Passing a major reform in Sacramento has the same odds as a novice knocking out the champ at a martial-arts competition. This is particularly true when it comes to reforming ballot-box budgeting. I’ve introduced eight measures on this topic over the past 2 1/2 years, and people often ask me why I bother. Changes to the status quo are long shots that require heavy lifting. Complex constitutional amendments are not easily explained in sound bites. And many of these bills don’t exactly ingratiate a legislator with special interests. I always respond that I am lucky enough to have been made to see the big picture, and that the big picture imparts in me a sense of martial duty.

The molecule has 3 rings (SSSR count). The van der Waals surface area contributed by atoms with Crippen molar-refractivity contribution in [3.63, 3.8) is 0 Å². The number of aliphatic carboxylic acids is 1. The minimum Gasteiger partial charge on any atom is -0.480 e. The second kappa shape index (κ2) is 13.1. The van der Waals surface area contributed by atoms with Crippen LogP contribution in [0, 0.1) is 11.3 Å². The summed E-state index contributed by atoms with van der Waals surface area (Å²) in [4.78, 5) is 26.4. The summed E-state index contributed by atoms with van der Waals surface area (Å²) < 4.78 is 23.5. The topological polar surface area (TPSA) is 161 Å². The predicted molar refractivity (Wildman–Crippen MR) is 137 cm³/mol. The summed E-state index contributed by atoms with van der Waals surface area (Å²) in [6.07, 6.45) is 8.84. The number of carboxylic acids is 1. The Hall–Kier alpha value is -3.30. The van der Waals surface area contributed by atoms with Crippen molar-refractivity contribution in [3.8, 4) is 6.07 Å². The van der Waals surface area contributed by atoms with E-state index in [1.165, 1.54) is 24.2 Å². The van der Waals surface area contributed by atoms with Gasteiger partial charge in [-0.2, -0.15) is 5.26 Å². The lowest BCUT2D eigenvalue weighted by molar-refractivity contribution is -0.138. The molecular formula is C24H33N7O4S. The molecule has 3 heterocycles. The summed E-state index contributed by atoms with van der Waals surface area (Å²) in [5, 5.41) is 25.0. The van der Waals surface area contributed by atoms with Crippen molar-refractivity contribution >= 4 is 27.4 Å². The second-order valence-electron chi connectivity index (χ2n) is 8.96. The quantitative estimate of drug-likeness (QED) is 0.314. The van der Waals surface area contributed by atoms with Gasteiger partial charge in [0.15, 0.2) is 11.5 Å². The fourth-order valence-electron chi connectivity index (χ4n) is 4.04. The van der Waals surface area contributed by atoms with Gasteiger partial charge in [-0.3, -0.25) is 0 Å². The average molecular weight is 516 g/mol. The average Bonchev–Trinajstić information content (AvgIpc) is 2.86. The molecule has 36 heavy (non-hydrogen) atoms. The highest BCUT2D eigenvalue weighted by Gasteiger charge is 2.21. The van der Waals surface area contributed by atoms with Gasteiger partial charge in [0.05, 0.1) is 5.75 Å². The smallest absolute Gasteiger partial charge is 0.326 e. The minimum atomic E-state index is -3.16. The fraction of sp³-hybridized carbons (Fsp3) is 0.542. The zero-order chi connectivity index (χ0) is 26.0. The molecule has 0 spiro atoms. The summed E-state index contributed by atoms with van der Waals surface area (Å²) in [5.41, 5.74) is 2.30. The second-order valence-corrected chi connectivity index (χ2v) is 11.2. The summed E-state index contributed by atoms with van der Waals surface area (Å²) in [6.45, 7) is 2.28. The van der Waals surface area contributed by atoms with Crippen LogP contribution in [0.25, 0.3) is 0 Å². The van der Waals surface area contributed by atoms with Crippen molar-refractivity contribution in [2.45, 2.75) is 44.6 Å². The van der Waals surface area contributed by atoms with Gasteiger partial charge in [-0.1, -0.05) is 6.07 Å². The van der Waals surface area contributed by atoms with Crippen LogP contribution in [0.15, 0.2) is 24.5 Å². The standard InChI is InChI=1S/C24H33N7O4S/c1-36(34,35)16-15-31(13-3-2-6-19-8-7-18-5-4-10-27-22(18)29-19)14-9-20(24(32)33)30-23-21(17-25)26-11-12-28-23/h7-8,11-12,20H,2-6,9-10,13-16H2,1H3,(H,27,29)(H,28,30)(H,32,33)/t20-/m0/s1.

When I first ran for state Assembly, I sought the endorsement of former Speaker Robert Hertzberg, whose encyclopedic knowledge of our government and involvement in various reform groups made him a prime candidate to teach this karate kid a thing or two. In true Mr. Miyagi fashion, he wanted some wax-on, wax-off. “You can’t have my endorsement until I know you’re prepared for the monumental task before you. And you cannot be prepared until you’ve studied the roots of California’s problems.”